April will mark the beginning of our tarpon season. Consistent reports of poon sightings and hookups start to spread quickly, and everyone starts to feel symptoms of tarpon fever. You know tarpon fever is spreading when tackle shops start to run out of heavier Fluorocarbon leader, bigger circle hooks are disappearing of the racks, and guys are flooding in one after another with big dusty spinning reels to get them reloaded with heavier braid. Other symptoms of tarpon fever include: buying big heavy cast nets, practicing your Bimini twist, arguing with other fisherman about the best tarpon tackle, guys sharing their “Top Secret” tarpon techniques with anyone who will listen, and people asking where they can find those cute little crabs.
Tampa Bay tarpon come from near and far to do two of my favorite things, eat and make love! They follow the big herring and sardine schools onto the beaches and into the bay and feed voraciously in between offshore spawning sessions. This is the time of year I get geared up and ready for tarpon fishing to break loose. When putting together tarpon tackle the most important things to consider are where you will be fishing and what kind of bait you will be using. As far as rods and reels go, I recommend a long stout rod with a softer tip and well-built spinning reel with plenty of drag. Having a few rods in the 7-8 ft., 15-50 lb. class rating is a good idea. Two of my favorites are the Shimano Teramar 8 ft. 15-40 and the Crowder E-Series 8ft. 20-40 for the big boys around the bridge. As far as spinning reels go, depending on how well it’s built and line capacity, a quality reel in the 6000 to 12000 range will do fine. This is one of those times where spending a few extra bucks on a higher end reel will pay off on the water. My go to all around tarpon reel is a Fin-Nor OFS 5500. Tarpon have a reputation for blowing up less expensive reels and destroying inadequate drag systems in a matter of minutes. You want to look for a reel with 20-40 pounds of drag for when you really need to put the pressure on them.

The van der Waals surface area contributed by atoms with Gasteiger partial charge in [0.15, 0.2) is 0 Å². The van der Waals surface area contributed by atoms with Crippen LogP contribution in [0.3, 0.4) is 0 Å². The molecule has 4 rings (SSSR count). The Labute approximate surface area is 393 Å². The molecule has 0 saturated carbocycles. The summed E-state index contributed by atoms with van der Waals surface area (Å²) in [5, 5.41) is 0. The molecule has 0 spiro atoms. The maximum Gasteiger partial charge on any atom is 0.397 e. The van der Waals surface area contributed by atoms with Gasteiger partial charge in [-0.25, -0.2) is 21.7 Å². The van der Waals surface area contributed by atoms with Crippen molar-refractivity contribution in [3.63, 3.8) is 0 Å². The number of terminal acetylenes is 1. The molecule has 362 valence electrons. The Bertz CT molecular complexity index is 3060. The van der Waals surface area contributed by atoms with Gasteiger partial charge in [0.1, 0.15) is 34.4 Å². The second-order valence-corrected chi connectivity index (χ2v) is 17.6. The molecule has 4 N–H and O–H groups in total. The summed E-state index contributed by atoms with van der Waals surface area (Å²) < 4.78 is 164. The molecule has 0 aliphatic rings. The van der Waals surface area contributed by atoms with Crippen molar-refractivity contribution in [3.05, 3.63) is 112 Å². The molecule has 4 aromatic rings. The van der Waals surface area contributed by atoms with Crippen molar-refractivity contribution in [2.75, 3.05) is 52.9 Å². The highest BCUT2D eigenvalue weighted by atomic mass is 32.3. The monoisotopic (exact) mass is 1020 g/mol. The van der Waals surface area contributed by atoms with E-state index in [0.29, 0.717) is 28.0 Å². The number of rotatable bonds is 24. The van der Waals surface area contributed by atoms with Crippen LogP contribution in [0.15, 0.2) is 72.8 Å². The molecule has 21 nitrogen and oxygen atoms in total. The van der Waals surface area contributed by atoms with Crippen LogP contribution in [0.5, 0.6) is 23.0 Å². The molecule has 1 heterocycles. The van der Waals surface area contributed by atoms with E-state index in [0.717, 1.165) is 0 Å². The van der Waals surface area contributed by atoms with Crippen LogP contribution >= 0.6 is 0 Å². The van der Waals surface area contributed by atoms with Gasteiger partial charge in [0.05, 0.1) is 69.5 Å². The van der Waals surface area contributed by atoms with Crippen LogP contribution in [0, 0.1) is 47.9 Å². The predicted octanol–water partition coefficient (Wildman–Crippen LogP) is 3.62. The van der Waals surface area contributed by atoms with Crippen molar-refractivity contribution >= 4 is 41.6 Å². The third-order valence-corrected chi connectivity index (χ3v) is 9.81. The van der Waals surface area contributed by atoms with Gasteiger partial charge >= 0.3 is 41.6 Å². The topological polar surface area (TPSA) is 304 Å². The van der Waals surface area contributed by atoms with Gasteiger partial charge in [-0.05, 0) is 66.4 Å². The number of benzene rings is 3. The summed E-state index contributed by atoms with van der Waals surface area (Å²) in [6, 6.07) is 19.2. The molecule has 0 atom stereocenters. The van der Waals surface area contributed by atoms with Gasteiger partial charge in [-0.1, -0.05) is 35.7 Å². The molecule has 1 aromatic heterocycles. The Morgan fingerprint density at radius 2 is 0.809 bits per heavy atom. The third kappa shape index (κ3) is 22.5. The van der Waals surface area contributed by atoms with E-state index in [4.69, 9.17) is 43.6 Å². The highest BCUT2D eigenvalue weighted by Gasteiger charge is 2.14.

When it comes to rigging my rods, I like to fill them with 50lb. braid and always tie a Bimini Twist before my leader. Tying a Bimini in braid has many benefits. Tied right it will offer a little bit of shock absorption to your connection which is important since braid has nearly zero stretch. It also allows for stronger braid to leader connection and offers a few extra feet of doubled line for rubbing against any structure. More than once has a tarpon rubbed my line against a piece of structure and frayed or broke one of the strands in the bimini while the other held up through the remainder of the fight. When it comes to leader selection, two factors to consider are water clarity and braid strength, but fluorocarbon is a must in my opinion. I do not like using a leader with a lesser breaking strength than my braid if at all possible and the only time I will is when I feel that the tarpon are being overly leader shy. I like to use 40-60 lb. on the beaches and 60-80 lb. around the bridges when you have to work them around the pilings.
When it comes to keeping those tarpon “glued” and on your line, choosing the right hook can make all the difference. I prefer circle hooks between 4/0-8/0 depending on the size and type of the bait being used. In my opinion circle hooks are far superior to J hooks when it comes to not only hooking tarpon in the right areas of their mouth, but keeping them on the through the duration of the fight.
My favorite all-purpose tarpon rig consists of a spool full of 50lb. Momoi Diamond Braid finished with a Bimini Twist to a Double Uni to 8 ft. of 60 lb. Seaguar fluorocarbon leader and 7/0 Owner Mutu circle hook.
When it comes to bait, the key is to figure out what they are eating and have plenty of it. Often times it’s live sardines or big threadfin herring, but sometimes they want to eat pass crabs and only pass crabs. When baiting up for the day and you’re not sure exactly what they are in the mood for, try to get a little bit of everything. By putting a few different kinds of baits out at once, this will allow the tarpon to swim down your buffet line and tell you exactly what they are in the mood for. Don’t overlook dead bait either. Tarpon are not exactly the apex predators that many people think they are, in fact I think they are much more scavenger than predator. Fishing dead bait around the bridges and even off the beaches can prove very successful.
Remember to stop by your local tackle shop and pick up a few tagging kits. They are readily available up and down the west coast and are a great way to not only keep track of your catches, but help improve tarpon study and research.
Being effective at both hooking tarpon and getting them boatside takes not only practice and skill, but good preparation. Take some time before you hit that water in search of the silver king to make sure your tackle is set up correctly and you have a solid game plan!
Captain Matt can be reached at 813-205-2327, online at www.FishingGuideTampa.com, on twitter at @captainmatts or at Facebook.com/Fishwithcaptainmatt